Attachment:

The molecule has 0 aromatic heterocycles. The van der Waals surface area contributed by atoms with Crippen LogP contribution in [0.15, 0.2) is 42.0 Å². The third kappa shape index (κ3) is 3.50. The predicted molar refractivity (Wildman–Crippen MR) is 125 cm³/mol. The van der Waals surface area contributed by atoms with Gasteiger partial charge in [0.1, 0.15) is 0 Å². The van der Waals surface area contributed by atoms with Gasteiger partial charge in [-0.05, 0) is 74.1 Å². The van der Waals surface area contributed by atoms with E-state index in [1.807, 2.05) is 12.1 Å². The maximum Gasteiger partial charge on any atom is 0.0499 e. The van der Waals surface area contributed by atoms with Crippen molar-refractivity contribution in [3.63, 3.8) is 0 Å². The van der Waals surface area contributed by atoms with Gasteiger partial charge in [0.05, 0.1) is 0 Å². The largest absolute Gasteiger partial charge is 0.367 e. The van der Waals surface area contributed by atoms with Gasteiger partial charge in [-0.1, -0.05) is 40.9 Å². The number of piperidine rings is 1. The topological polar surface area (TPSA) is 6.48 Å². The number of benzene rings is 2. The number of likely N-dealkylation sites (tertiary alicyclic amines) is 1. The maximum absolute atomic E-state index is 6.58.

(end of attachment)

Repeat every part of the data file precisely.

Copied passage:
The molecule has 0 aromatic heterocycles. The van der Waals surface area contributed by atoms with Crippen LogP contribution in [0.15, 0.2) is 42.0 Å². The third kappa shape index (κ3) is 3.50. The predicted molar refractivity (Wildman–Crippen MR) is 125 cm³/mol. The van der Waals surface area contributed by atoms with Gasteiger partial charge in [0.1, 0.15) is 0 Å². The van der Waals surface area contributed by atoms with Gasteiger partial charge in [-0.05, 0) is 74.1 Å². The van der Waals surface area contributed by atoms with E-state index in [1.807, 2.05) is 12.1 Å². The maximum Gasteiger partial charge on any atom is 0.0499 e. The van der Waals surface area contributed by atoms with Crippen molar-refractivity contribution in [3.63, 3.8) is 0 Å². The van der Waals surface area contributed by atoms with Gasteiger partial charge in [0.05, 0.1) is 0 Å². The largest absolute Gasteiger partial charge is 0.367 e. The van der Waals surface area contributed by atoms with Gasteiger partial charge in [-0.1, -0.05) is 40.9 Å². The number of piperidine rings is 1. The topological polar surface area (TPSA) is 6.48 Å². The number of benzene rings is 2. The number of likely N-dealkylation sites (tertiary alicyclic amines) is 1. The maximum absolute atomic E-state index is 6.58.